4000 Miles for a 4 Minute Show

by Simon Beasor

This story is part of our 'Unforgettable hotel nights' series, featuring tales from luxury hotel guests which were sent in for our recent travel writing competition.

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Paying £350 each for just one night in a fairly ordinary hotel on the south coast of Turkey probably sounds crazy. And enduring a 4000 mile round trip, in cattle class, for a four minute show, must sound crazier still. But although we were there for just one night, we knew it was going to go dark not once, but twice, and that made the trip worth every penny.

You see, the night was March 28th 2006, and the trip was the Solar Eclipse Tour with Omega Holidays. Unlike most flights, with their herd of holidaymakers all setting off for different resorts, our flight was exclusive to eclipse watchers, and this created a palpable buzz of excitement for the full four hours, as seasoned sun-chasers shared their experiences with the novices among us.

On arrival, we found Turkey closed, windswept and cold, but we didn’t care – the sun had an entirely different role to play on this trip, as our guest astronomer explained in detail that evening. By the time he had finished, we were all so excited that we needed more than a little help from the all-inclusive bar to help us sleep.

Even so, we all still woke ridiculously early, like kids on Christmas morning, making the waiting feel like forever. By 1pm we had taken all the strolls, eaten all the snacks and played all the Frisbee we could take, and we were poised and ready on the beach for the grand spectacle.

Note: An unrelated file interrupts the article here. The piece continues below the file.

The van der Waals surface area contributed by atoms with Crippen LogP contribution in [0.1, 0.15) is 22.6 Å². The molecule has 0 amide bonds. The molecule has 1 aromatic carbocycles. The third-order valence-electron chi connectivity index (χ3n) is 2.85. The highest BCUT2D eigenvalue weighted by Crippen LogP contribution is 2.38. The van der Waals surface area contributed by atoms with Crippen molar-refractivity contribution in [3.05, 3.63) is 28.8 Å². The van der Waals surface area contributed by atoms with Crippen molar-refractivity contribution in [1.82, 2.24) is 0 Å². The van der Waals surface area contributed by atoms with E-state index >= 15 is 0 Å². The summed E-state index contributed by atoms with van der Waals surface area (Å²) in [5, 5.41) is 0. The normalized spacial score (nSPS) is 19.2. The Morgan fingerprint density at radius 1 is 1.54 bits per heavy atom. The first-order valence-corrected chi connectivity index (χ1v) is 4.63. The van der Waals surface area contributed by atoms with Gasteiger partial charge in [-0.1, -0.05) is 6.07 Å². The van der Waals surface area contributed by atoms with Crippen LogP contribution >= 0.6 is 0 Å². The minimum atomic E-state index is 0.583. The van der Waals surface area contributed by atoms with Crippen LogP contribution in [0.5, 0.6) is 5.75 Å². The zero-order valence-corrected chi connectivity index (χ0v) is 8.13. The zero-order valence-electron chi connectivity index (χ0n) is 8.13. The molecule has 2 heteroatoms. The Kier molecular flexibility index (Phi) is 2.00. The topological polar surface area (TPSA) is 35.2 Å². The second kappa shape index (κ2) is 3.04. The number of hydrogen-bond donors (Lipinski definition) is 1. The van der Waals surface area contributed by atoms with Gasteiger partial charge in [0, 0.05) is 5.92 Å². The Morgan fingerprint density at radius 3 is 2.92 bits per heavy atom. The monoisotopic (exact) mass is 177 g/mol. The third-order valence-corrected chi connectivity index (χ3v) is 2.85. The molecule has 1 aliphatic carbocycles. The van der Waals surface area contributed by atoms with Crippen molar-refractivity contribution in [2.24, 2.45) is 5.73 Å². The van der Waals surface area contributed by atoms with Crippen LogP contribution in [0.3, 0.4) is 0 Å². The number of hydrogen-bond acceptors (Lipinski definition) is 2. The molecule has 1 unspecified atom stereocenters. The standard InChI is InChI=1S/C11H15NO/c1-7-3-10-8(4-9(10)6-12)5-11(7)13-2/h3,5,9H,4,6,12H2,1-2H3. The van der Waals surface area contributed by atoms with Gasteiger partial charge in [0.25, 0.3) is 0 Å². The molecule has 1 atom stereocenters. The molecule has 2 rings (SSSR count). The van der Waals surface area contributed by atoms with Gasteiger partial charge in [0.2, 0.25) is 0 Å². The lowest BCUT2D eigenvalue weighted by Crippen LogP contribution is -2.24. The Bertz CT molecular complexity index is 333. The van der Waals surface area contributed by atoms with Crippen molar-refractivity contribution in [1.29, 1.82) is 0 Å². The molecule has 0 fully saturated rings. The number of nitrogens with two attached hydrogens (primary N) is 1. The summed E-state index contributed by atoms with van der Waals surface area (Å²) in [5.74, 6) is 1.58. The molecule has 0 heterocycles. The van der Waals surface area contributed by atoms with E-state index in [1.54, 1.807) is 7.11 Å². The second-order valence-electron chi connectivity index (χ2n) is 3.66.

Of course, what you don’t see in the news footage is just how long eclipses take. From the thrill of the first contact between moon and sun, to the breathtaking hole in the sky of totality, takes about an hour. And on a windswept March beach, that feels like a long time.

But all the shivers and shakes, all the sand in the beer, all the children’s complaints soon faded away as the eclipse reached its climax in awe inspiring style. For three minutes and 44 seconds we could lose the cardboard safety specs and marvel at the show, as the moon blotted the sun from the sky, amid the whoops and cheers of our beach companions.

We hadn’t come to Turkey for one night; we had come for this night. This spectacular swathe of darkness surrounded by an inverted sunset. This incredible, magical and strangely spooky experience.

Finally, with celestial style, the sun completed its show with a perfect ‘diamond ring’ as it reappeared from behind the moon, and all too soon it was back on with the safety shades, back out with the sun and back on to the coach to the airport.

There was little chatter on the flight back, but lots of satisfied smiles. No one was talking because in their minds they were still there, reliving the moment - on the beach, watching the sun go out, in a ‘night’ that lasted less than four minutes but which we’ll remember forever.

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